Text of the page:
Democrats in the Missouri legislature are aiming for a 24-hour filibuster of a religious-liberties bill that critics say could lead to discrimination against gay and transgender people.
The bill would put on the November ballot a measure that would amend the state constitution to prohibit the state from penalizing clergy members, religious organizations and certain individuals who on religious grounds choose not to participate in or condone same-sex marriage.
But gay rights groups say it could lead adoption agencies to refuse to place children in same-sex-led households or permit taxpayer-funded homeless shelters to turn away gay couples, among other effects. Moreover, they say, it would enshrine discrimination in the state constitution. They have compared it to a similar bill in Indiana last year that drew huge protests and forced the governor and legislature to backtrack and adjust the bill’s language.
The bill had been up for consideration in the Senate on Monday when, around 4 p.m. local time, Democrats began their filibuster. Seven of the chamber’s eight Democrats (one was out for surgery) spoke in turns throughout the night, some of them catnapping while others stayed up. As the filibuster wore on late Tuesday morning, two weary senators — Jason Holsman and Maria Chappelle-Nadal — kept it up with chatter that sounded at times like a public-radio pledge drive.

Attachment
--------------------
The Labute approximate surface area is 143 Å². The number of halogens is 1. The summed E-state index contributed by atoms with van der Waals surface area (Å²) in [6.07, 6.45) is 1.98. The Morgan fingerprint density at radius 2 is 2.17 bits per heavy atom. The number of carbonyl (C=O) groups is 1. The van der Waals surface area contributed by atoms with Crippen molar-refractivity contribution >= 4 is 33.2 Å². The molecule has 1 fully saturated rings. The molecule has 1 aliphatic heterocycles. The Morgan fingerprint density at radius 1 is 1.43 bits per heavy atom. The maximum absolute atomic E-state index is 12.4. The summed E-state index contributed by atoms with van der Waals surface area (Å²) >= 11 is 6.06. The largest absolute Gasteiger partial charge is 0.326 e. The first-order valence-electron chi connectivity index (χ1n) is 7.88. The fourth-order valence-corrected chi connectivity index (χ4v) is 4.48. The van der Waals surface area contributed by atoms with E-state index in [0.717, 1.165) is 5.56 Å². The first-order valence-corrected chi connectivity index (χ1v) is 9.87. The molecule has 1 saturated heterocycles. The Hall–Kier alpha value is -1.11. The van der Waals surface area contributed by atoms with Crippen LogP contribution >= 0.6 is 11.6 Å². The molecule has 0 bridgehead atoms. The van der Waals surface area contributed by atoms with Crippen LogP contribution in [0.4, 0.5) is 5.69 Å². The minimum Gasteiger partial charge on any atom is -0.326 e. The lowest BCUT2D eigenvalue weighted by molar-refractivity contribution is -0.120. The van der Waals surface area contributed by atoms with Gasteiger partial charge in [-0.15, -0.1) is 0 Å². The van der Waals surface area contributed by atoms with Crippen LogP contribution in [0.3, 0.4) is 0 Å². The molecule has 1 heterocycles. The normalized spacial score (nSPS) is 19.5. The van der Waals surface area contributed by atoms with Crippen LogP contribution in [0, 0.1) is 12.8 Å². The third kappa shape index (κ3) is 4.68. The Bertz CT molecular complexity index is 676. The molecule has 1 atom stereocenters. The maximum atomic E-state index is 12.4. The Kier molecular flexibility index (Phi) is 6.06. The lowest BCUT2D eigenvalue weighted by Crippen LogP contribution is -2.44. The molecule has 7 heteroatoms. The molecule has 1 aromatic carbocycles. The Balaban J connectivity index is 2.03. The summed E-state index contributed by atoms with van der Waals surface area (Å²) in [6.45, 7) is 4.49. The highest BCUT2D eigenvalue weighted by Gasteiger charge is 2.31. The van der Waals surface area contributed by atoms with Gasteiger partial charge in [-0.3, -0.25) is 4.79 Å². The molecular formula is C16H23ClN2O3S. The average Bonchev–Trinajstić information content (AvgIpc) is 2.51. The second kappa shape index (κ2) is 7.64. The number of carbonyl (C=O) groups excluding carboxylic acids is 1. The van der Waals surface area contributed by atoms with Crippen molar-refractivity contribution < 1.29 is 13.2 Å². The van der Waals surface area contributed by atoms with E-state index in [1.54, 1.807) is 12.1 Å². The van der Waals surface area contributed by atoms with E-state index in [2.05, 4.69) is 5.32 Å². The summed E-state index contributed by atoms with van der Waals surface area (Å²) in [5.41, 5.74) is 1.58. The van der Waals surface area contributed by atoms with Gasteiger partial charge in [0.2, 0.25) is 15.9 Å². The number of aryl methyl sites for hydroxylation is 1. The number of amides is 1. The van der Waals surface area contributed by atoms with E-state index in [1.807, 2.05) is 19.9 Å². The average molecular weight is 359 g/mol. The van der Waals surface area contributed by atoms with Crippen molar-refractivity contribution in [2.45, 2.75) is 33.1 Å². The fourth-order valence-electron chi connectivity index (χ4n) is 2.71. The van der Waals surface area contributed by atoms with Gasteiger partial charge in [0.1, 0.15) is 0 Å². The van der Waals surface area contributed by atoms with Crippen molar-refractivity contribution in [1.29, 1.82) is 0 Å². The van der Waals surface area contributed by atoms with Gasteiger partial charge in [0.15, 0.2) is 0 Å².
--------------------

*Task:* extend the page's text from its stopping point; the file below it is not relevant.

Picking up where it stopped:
The two bantered about everything from local authors to the Democratic presidential primary to generational differences that have led younger Americans to be more open-minded about gay and transgender people.
“Though our numbers aren’t great, they are mighty,” Holsman said at one point. “I feel in good spirits and willing to continue on with our discussion.”
Even if the senators keep it up for the full 24 hours, that does not mean the bill is quashed. Republicans could table the bill and bring it back for consideration another time. However, Holsman and Chappelle-Nadal said they could not recall a filibuster in the state lasting this long.
Missouri is not the only state where debate is heating up over bills aimed at shoring up religious freedom in the face of expanded gay rights. Georgia legislators are battling over a similar measure that has drawn the ire of local businesses, and West Virginia’s legislature overwhelmingly rejected such a bill last week.